How Much Does a Trumpet Cost? Pricing Guide

A good-quality beginner trumpet can cost anywhere from $400 to $1,200, while a step-up or intermediate trumpet will cost you $1,200 to $2,300. If you want to get a professional trumpet, it’ll likely go around $2,400 or more.

Beginner Trumpets

Beginner trumpets have first-valve thumb saddles and third-valve finger-rings, making them easier to play for beginners with small hands. A beginner trumpet can cost you as low as $90. However, such trumpets will likely have very poor longevity. Therefore, a safer range would be $300-$600 if you’re tight on budget.

Intermediate or Step-up Trumpets

Intermediate trumpets are made of higher quality materials than student trumpets. They also have better mouthpieces. An intermediate or step-up trumpet can cost you up to $2,300, depending on the brand.

Professional Trumpets

Professional trumpets look and feel premium. They produce a top-notch sound that makes them suitable for concerts and professional gigs. They can be a bit tricky for beginners to play, which is why you shouldn’t buy one of these until you start playing the trumpet for a living.

A professional trumpet can cost you $2,400 or even multiples of that, depending on the manufacturer and the model.

What Goes into the Cost of a Trumpet?

Here are some of the factors that determine the price of a trumpet:

  • Material: High-end trumpets are usually silver plated, while beginner/intermediate trumpets use a shiny lacquer coating.
  • Brand: Better-known trumpet brands carry higher price tags than cheaper or copycat brands. However, branded trumpets are usually worth the cost since they’re made of high-quality materials and often last much longer than trumpets from unknown brands.
  • Case: A trumpet’s case makes up a good percentage of its total cost. Trumpets with higher-quality cases will cost more than plastic trumpets or trumpets made with any other cheap materials. The cost of a trumpet’s case may reach up to $400.
  • Mouthpiece: Trumpets with high-quality mouthpieces can cost significantly more than trumpets with mouthpieces that you’ll probably end up replacing down the line.
  • Features: Trumpets with add-on features, such as annealed brass elements, Monel pistons, and hand-hammered bells will cost you more than the trumpets that lack these features.
  • Condition: New trumpets will cost you more than used ones. However, good-quality used trumpets can still cost you a lot of money if they don’t require any significant maintenance.
  • After-Sales Service: Some manufacturers offer after-sales service by including a warranty card with their trumpets. As such, warranted trumpets will cost you more than non-warranted ones.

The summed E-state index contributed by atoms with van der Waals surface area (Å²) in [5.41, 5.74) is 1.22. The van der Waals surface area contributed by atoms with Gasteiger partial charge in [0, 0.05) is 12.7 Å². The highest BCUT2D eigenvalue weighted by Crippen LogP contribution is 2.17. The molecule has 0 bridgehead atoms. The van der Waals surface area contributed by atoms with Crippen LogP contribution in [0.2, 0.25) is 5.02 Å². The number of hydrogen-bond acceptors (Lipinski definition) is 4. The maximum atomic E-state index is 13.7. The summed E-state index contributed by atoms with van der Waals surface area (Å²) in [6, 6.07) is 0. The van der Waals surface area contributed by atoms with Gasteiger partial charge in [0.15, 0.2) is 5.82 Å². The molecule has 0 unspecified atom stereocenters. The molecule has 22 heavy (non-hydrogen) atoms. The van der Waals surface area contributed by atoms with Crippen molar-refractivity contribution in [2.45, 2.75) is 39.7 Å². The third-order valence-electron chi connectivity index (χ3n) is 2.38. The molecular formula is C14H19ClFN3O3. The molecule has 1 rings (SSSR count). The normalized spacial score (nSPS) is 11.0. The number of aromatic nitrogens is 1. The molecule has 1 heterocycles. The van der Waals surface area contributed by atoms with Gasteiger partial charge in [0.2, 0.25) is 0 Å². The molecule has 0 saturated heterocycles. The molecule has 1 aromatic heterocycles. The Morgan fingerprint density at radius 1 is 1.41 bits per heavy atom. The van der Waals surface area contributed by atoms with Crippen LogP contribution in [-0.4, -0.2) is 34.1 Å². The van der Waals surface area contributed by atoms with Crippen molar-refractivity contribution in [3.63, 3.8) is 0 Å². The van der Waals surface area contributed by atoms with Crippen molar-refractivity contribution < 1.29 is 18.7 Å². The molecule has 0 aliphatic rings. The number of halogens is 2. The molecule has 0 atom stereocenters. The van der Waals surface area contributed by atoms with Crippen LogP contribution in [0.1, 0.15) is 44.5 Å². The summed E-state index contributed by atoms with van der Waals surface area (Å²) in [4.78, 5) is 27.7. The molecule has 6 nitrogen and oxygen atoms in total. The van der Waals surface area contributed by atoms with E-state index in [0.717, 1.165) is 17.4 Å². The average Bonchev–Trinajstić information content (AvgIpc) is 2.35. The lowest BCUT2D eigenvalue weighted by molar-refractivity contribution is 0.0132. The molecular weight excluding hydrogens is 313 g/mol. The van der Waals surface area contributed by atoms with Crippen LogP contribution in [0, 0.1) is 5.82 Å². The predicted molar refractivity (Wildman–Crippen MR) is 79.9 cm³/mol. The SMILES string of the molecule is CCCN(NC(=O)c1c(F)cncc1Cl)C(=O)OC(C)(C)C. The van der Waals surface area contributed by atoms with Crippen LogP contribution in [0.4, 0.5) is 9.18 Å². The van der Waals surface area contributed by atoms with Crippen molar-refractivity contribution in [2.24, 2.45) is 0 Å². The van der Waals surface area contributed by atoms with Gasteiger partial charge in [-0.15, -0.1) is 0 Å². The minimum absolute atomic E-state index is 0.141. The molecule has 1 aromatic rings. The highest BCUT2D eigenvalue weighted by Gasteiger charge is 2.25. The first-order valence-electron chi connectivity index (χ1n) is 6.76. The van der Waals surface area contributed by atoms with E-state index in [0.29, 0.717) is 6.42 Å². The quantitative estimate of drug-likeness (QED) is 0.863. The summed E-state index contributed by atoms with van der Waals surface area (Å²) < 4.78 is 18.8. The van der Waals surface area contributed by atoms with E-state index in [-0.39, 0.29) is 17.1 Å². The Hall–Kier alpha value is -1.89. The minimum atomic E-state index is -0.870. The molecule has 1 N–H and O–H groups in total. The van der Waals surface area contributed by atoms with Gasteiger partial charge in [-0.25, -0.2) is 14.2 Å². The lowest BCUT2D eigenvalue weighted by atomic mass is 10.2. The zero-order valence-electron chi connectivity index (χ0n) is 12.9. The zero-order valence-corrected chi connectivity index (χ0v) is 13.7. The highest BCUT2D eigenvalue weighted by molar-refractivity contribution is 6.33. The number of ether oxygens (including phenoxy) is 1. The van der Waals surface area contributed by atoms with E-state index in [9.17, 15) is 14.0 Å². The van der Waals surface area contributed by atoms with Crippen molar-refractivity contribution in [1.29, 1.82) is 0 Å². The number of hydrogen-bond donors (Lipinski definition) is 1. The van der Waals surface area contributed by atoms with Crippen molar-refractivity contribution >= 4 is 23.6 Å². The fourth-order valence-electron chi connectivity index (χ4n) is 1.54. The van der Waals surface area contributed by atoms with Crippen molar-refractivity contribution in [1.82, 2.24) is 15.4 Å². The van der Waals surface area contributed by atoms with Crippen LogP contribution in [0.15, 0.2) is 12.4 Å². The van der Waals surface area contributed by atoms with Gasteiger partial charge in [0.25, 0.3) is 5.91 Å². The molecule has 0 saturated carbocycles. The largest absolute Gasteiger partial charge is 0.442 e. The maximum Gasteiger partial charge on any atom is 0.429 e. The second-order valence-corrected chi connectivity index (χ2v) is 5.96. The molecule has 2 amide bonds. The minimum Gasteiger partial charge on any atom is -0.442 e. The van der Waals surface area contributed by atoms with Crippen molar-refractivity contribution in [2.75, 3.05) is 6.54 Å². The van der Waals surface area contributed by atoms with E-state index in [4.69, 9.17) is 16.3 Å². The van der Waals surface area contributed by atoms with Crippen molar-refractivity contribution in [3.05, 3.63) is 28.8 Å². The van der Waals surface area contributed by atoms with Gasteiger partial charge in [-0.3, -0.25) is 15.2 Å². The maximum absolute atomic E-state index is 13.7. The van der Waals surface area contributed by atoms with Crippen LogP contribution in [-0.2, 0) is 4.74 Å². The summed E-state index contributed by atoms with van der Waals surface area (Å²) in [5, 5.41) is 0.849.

How Much Should You Spend on Your First Trumpet?

Most students prefer to upgrade their first trumpet within a few months to up to a year of starting. For that reason, it won’t be a wise decision to spend a lot of money on your first trumpet.

As a general rule of thumb, you shouldn’t spend more than $500 on your first trumpet. Yes, it won’t be made of the best materials and may lack a few features, but as a beginner, you won’t likely make the most out of a professional-level trumpet. So, it’s just a better idea to save money for your second trumpet.

Not to mention, you might just conclude that the trumpet isn’t the right instrument for you after a few months. So in case that happens, you would want to have some money to try out another instrument.

That depends on its condition. A well-cared-for trumpet will be a good option if you want to start on a second-hand trumpet. You can still find lots of budget-friendly trumpets for beginners. However, if you’re tight on budget, a second-hand trumpet should be fine as a starting point.


The price range for trumpets is pretty vast, starting as low as $90 up to several thousand dollars. It doesn’t matter how much you spend on your trumpet as long as it fits your needs and skill level. Ideally, you’d want to test the water with a cheap trumpet and only go for higher-end models as you expand your skill set.

Brian Clark

Brian Clark

I’ve been a writer with Musician Wave for six years, turning my 17-year journey as a multi-instrumentalist and music producer into insightful news, tutorials, reviews, and features.

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